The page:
We saw very few, if any, beggars in Syria, but we were targeted in Palmyra by persistent
young sellers of postcards and jewellery. Sometimes they were very young and very persistent. They generally spoke very good English except they continually mistook "No thank you, I do not want any of your wares"" for "If you try a bit harder I will buy whatever you are selling at whatever cost you are asking". I was not surprised when the guide told us the literacy rate was very high in Syria.
We had a pleasant lunch in a recommended restaurant and drank lemon juice with mint which was available just about everywhere. Some of this speciality drink was delightfully refreshing but other examples were so mouth puckeringly tart it was difficult to drink after the first sip. But it was always fresh.
I always enjoy coach journeys (when I have enough legroom) because some-one else is driving and I can watch the world go by, so I looked forward to the 3 hour journey through the rocky desert to the city of Homs which is near the Mediterranean coast. Grey scrubby bushes dotted the ground, with occasional green patches which attracted the Bedouin and their sheep. We passed oil and gas installations and sometimes military areas which
we were warned not to photograph. Suddenly we were among orchards in bloom and green fields and then just as suddenly we were in Homs. Homs is relatively new city in Syrian terms, being first mentioned only 2000 years ago. Now it is an industrial city of 1.5 million people and has a diverse population. But we were only staying in Homs because it has good hotels such as the Hotel Safir, which is where we stayed for two nights. The meze in the evening was superb. It even had, unlike the Sheraton in Damascus, a functioning bar. Tuesday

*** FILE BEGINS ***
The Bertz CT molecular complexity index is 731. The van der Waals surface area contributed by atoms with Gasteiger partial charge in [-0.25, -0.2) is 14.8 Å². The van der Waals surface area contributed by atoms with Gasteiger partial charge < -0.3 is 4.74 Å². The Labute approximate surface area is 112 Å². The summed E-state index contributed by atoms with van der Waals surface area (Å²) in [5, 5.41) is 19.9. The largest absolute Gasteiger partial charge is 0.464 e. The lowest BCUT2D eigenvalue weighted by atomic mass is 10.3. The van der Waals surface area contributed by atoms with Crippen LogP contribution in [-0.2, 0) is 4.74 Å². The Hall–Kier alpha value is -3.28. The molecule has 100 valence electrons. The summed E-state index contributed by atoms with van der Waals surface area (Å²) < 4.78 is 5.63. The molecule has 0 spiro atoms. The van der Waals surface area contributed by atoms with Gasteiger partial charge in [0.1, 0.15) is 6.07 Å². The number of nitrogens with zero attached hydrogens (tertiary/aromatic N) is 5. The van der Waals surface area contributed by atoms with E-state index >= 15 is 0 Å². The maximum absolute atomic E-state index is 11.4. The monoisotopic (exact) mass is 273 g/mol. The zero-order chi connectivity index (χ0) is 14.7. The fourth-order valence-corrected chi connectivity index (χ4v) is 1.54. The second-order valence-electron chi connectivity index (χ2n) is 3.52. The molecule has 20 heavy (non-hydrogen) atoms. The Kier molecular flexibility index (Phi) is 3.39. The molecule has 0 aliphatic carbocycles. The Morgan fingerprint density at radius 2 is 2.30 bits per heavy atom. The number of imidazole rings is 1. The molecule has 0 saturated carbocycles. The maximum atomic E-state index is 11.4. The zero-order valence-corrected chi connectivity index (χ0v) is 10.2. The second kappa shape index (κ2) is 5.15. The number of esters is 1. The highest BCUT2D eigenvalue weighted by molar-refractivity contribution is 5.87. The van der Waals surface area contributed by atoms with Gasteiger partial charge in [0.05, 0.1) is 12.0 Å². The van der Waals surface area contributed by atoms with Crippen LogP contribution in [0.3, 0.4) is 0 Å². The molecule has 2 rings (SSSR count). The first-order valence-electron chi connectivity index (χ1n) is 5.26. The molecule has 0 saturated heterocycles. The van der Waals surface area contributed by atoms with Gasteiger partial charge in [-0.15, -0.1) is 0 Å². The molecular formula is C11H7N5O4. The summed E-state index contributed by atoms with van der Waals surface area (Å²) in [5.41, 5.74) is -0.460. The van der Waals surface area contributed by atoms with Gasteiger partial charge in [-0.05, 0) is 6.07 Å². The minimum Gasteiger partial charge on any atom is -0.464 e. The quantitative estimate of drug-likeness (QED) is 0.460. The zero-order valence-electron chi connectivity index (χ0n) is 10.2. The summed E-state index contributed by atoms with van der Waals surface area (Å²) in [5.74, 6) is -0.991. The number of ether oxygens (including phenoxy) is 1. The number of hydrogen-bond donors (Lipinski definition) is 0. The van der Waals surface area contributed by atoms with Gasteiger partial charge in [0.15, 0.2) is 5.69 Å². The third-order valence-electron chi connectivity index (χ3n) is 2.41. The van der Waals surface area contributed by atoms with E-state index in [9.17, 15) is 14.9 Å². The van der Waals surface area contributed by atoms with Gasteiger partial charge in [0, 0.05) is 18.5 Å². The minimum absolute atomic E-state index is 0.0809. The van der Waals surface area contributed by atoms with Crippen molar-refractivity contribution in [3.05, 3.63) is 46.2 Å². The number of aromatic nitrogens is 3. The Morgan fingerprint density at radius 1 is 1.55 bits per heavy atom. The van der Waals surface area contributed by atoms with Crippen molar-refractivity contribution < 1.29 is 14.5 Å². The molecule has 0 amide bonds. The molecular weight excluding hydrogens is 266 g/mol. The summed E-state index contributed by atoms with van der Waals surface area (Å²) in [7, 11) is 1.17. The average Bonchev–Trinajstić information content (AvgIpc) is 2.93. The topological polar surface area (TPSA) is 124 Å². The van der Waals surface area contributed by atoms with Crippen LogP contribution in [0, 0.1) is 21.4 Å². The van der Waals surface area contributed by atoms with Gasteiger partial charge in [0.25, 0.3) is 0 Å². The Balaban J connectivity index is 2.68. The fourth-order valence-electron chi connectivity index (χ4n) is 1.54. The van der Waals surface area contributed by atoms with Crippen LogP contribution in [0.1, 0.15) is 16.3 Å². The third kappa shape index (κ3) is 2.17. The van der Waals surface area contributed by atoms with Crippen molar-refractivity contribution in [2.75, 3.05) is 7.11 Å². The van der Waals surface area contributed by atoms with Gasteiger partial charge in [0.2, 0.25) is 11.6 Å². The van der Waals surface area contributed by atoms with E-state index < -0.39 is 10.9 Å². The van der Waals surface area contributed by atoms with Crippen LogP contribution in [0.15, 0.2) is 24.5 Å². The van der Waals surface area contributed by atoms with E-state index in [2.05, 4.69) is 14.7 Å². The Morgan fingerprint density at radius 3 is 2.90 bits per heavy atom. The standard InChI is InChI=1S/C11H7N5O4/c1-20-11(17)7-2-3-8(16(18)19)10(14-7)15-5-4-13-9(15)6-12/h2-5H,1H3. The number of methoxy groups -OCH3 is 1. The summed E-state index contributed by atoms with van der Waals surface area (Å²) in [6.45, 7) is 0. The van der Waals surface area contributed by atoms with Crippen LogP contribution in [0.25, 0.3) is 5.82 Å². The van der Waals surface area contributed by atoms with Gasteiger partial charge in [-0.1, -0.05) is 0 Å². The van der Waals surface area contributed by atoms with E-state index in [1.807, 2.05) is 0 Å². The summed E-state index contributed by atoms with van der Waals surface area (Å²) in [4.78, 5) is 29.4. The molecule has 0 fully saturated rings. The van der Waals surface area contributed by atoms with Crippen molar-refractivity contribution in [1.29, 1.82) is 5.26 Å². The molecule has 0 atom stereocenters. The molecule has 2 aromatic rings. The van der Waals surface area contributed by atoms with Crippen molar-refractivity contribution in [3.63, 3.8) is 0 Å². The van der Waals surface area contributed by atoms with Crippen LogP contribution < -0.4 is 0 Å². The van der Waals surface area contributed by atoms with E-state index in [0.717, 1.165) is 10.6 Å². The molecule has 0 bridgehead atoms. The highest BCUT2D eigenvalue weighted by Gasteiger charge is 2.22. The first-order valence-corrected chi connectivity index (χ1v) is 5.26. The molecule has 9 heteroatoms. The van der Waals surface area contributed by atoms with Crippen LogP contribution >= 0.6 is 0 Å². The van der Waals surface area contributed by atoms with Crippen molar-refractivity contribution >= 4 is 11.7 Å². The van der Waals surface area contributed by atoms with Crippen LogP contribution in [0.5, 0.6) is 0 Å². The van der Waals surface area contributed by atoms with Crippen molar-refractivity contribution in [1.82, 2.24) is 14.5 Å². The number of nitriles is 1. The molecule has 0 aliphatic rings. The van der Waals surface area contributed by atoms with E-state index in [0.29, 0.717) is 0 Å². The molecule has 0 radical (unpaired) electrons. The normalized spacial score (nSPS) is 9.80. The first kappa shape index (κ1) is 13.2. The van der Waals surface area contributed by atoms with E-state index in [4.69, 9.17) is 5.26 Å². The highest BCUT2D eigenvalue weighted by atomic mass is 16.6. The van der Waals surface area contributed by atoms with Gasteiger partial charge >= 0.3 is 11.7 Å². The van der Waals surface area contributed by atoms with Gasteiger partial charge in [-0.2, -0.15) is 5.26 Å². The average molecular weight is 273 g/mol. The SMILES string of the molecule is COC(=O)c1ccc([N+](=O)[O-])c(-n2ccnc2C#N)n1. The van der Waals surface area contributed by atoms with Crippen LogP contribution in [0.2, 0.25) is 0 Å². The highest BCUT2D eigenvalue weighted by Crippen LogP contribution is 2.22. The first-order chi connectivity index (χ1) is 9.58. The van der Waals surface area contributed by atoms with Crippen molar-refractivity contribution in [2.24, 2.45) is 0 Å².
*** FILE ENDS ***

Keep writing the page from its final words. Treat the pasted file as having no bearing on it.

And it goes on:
We drove 2 hours along the coast to Saladin’s castle. As you travel through Syria you notice that the roads, although reasonably smooth, generally do not have road markings where you might expect them. At busy junctions for example. But even more you notice the litter alongside the road. The UK is not the most litter free place in the world but Syria has biblical amounts alongside the road. Even in fields growing whatever they grow, the ground is covered with bits of plastic. In fact one field I thought contained little plants with blossom. The blossom, on closer inspection,
turned out to be shreds of plastic bag The guide explained that people are not yet in the mindset to look after the countryside, and it would take time. A very long time I suspect
Driving in Syria is not too bad but we had recently returned from India so we knew what really bad driving could be. Our coach driver seemed very competent and careful. In fact we had applauded him when he reversed 500 metres up a hill at speed. Unfortunately his reputation took a hit when he reversed into a stationary car in an otherwise empty restaurant car park. He was understandably distraught. The restaurant we lunched gave us another mouth-watering array of meze but the best thing was the wonderful view across the valley to Saladin's castle, or Qalat Saladin. Actually it was a Phoenician fortification from 1st millennium BC which was next occupied by the Byzantines. The crusaders took it in the early 12th century and made substantial changes to it, giving it the overall shape it is today. In 1119 it was entrusted to Robert of Saone, so it was known as Saone castle until recently. Saladin captured it in 1188 after a